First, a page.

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This Weekend: Head to Disney's Big-Budget Western 'The Lone Ranger,' Sundance Hit 'The Way, Way Back' and 'Despicable Me 2'

Thompson on Hollywood By Anne Thompson and Ryan Lattanzio | Thompson on Hollywood July 3, 2013 at 2:19PM

This holiday weekend, two family-oriented tentpoles will be vying for American eyeballs: Disney's cinematic "The Lone Ranger" and Universal's "Despicable Me 2." We recommend both.
'The Lone Ranger'
'The Lone Ranger'

This holiday weekend, two family-oriented tentpoles will be vying for American eyeballs: Disney's "The Lone Ranger" and Universal's "Despicable Me 2." We recommend both. Plagued by production hiccups, "The Lone Ranger" has received flack from critics, but cinephiles, it's on the screen for you to savor. Yes, at two and a half hours with a budget of $250 million, it's too long and pricey, but don't deprive yourself of the visual and aural splendors of the most expensive western ever made, lovingly and reflexively, by the team that brought you those dreadful "Pirates of the Caribbean" films--and "Rango." The movie is ironic yet sincere, historic yet fictional, mythic yet comedic. Armie Hammer is well cast as an innocent lawyer who grows into manhood as a Texas Ranger. Depp plays deadpan Comanche Tonto as a sexily athletic warrior.

“Despicable Me 2” brings back the gibberish-burbling taxi-yellow Minions, who provide so much of the physical comedy,  and the girls, as they were in the first film, are delightful. Steve Carell completely disappears, vocally, into Gru, and it’s one of the better things he’s ever done. What the movie needs is a villain. 

The indie film to see this weekend is "The Way, Way Back" which debuted at Sundance and opens Friday. A coming-of-age comedy that brims with sweetness and bite, this is a showcase for 16-year-old Liam James as Duncan, and the irresistible Allison Janney as the brazen lush next door to the summer vacation home he shares with mom (Toni Collette).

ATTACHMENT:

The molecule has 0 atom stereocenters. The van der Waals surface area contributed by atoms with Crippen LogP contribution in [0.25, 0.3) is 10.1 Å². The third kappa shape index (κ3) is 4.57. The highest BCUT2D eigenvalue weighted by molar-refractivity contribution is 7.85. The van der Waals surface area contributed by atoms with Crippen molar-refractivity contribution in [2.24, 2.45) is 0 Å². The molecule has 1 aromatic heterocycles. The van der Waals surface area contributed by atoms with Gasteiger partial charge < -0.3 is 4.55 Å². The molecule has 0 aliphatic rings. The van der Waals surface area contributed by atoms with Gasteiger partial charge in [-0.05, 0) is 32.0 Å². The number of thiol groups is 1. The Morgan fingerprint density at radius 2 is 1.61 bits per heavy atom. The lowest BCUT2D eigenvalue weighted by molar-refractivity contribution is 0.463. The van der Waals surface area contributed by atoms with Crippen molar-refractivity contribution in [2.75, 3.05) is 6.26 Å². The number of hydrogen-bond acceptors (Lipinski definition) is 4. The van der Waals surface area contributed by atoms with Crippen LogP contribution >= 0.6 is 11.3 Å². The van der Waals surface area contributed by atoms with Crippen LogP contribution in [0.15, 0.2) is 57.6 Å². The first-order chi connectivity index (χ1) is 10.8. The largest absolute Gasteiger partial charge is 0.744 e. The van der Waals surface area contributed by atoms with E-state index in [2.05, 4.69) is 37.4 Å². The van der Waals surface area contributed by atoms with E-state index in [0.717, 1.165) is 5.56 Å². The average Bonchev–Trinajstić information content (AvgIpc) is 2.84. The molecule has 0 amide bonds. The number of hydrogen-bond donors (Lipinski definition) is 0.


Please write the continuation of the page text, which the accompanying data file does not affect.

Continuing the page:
Also in limited release Friday is Michael Winterbottom's latest collaboration with Steven Coogan -- whose voice you can hear in the "Despicable Me" sequel -- "The Look of Love," which met with mixed response at Sundance.

A roundup of the week's releases below, and trailers after the jump.


The Way, Way Back Dirs. Jim Rash & Nat Faxon, USA | Fox Searchlight | Cast: Allison Janney, Amanda Peet, Toni Collette, Steve Carell, Maya Rudolph | 87% FreshEntertainment Weekly: "There's something slightly formulaic and familiar about Nat Faxon and Jim Rash's coming-of-age film... but not enough to dampen its crowd-pleasing charm." | Our TOH! interview with Rash and Faxon.

Despicable Me 2 Dir. Chris Renaud, USA | Universal | Cast: Steve Carell, Kristen Wiig, Russell Brand, Steve Coogan | 75% Fresh | The Hollywood Reporter: "While the new edition doesn’t quite catch that inspired spark, there’s still plenty to enjoy here courtesy of those zippy visuals and a pitch-perfect voice cast." | Our TOH! review.

The Lone Ranger Dir. Gore Verbinski, USA | Disney | Cast: Armie Hammer, Johnny Depp, Tom Wilkinson, Helena Bonham Carter | 25% Rotten | Variety: "This over-the-top oater delivers all the energy and spectacle audiences have come to expect from a Jerry Bruckheimer production, but sucks out the fun in the process." | Our TOH! review and roundup.


The Look of Love Dir. Michael Winterbottom, UK | IFC Films | Cast: Steve Coogan, Imogen Poots, Anna Friel | 68% Fresh | The Guardian: "This is a shallow but watchable movie, and it nicely conveys the world of semi-respectable Soho porn..." | Indiewire's interview with Winterbottom here. | Our TOH review

Stuck in Love Dir. Josh Boone, USA | Millennium | Cast: Kristen Bell, Jennifer Connelly, Logan Lerman | 57% Fresh | Slant: "The movie aims for an admirable balance, but fatally upsets that equilibrium in its hurried resolutions."

This article is related to: The Lone Ranger, The Way, Way Back, Despicable Me 2, The Look of Love

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Born and raised in Manhattan, Anne Thompson grew up going to the Thalia and The New Yorker and wound up at grad Cinema Studies at NYU. She worked at United Artists and Film Comment before heading west as that magazine's west coast editor. She wrote for the LA Weekly, Sight and Sound, Empire, The New York Times and Entertainment Weekly before serving as West Coast Editor of Premiere. She wrote for The Washington Post, The London Observer, Wired, More, and Vanity Fair, and did staff stints at The Hollywood Reporter and Variety. She eventually took her blog Thompson on Hollywood to Indiewire. She taught film criticism at USC Critical Studies, and continues to host the fall semester of “Sneak Previews” for UCLA Extension.